This aspect of mahabharat fascinates me so much. Every small story is related to another story.  For example, death of Kichak was a significant event. This led to Kauravas realizing where Pandavas are hiding.

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Kichak and Draupadi in Mahabharat

Leave a Reply

  1. There is a saying in english. When you want to kill someone
    dig not one but 2 graves.One for him and the other is your own. this is true in mahabharata.
    Revenge of both bheem and draupadi did take place. Net result. Draupadis 5 sons also got killed in the war. She suffered a fate worse than gandhari and dhritarashtra. The blind couple had on daughter dushala surviving. Dhritharashtra had a son yuyutsu surviving. Draupadi lost all her children in the war and we see gandhijis statement an eye for eye will only make the whole world blind ringing completely true over here. Durapad did not enjoy his revenge as he was already killed by drona. shikhand was itching for war because of revenge with Bheeshma. bheeshma died a gloruous death and his greatness was acknowledged by Krishna and the pandavas. What about shikhandi. shikhandi died a wretched death at the hands of ashwatthama. I am NOT justifying Duryodhana but in the end you cant be a revenge orineted person

  2. Very well said Niraj. Revenge does not serve in good stead. What we see here that this epic contains characters and incidents which do not do justice to their reputations. Imagine a Guru looking for revenge.
    But these incidents do make these characters look real.
    Please send any idea on what you would like to see on this site.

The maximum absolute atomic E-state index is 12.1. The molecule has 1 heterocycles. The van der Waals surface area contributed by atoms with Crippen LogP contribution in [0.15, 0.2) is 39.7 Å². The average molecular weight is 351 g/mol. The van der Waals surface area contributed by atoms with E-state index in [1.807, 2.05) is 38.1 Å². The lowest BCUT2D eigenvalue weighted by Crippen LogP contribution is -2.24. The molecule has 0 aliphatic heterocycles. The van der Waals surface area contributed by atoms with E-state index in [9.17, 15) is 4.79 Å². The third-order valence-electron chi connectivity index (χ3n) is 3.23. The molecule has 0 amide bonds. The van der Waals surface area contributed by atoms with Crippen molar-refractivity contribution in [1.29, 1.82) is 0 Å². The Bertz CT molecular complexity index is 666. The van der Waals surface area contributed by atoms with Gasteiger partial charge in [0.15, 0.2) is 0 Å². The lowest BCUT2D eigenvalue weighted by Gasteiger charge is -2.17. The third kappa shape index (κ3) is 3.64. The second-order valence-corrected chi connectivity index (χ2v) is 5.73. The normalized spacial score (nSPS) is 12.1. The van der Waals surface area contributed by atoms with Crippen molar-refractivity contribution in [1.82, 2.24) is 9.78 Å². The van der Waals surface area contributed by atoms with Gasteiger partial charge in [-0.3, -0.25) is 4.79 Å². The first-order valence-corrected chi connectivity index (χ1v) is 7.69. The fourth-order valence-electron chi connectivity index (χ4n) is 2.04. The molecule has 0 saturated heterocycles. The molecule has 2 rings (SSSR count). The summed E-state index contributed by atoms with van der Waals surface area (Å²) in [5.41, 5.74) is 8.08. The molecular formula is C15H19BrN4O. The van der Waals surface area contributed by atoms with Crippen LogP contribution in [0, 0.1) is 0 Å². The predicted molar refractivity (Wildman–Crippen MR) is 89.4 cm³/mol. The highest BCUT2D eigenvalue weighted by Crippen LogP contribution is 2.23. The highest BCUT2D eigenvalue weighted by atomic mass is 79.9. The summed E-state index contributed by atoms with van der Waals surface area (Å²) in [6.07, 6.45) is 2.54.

3. Good morning Ritu
    Responding to your statement Please send any idea on who you would like to see on this blog.
    I am reading this blog and am quite impressed by it. There quite misconceptions about our epics
    Ramayana and Mahabharata usually formed by a loose assumptions based on multiple readings with the result many heroes of these epics are unnecessarily faced with criticism. I would like to see theses false accusations cleared. One such a case is Lord Rama.
    Accusation no1 : Dhobi ke kehne pe Sitaji ko tyag di ya.
    My Exp : Many a times great people do unconventional things to bring out the greatness of another person. Vishwamitra created a lot of unfavorable circumstances for Raja Harishchandra to prove to the world that Harishchandra is the greatest satyavadi. Although Lord Ram and Sitaji were husband wife the philosophy was very much similar. Lord Rama had to bring out the greatness of Sitaji in front of Ayodhya vaasis. For great people like Sitaji pride and honour are more important than palace life. Lord Ram respected that sentiment of Sitaji and precisely engineered a series of events so that her greatness is sung for years to come. Just as vishmamitra hurting harishchandra does not make vishwamitra evil similiarly Lord Ram doing the same thing does not challenge his character reason is that Sitaji was not an ordinary person proving her greatness to the world was more imp than palace life.
    Offence no2: surpanakha episode.
    My exp : Its Surpanakha who was the aggressor. Who said unarmed person cannot be dangerous. She had big nails she could strangle. Improper conduct is punishable from both males and female. An analysis is done purely on dharma and adharma.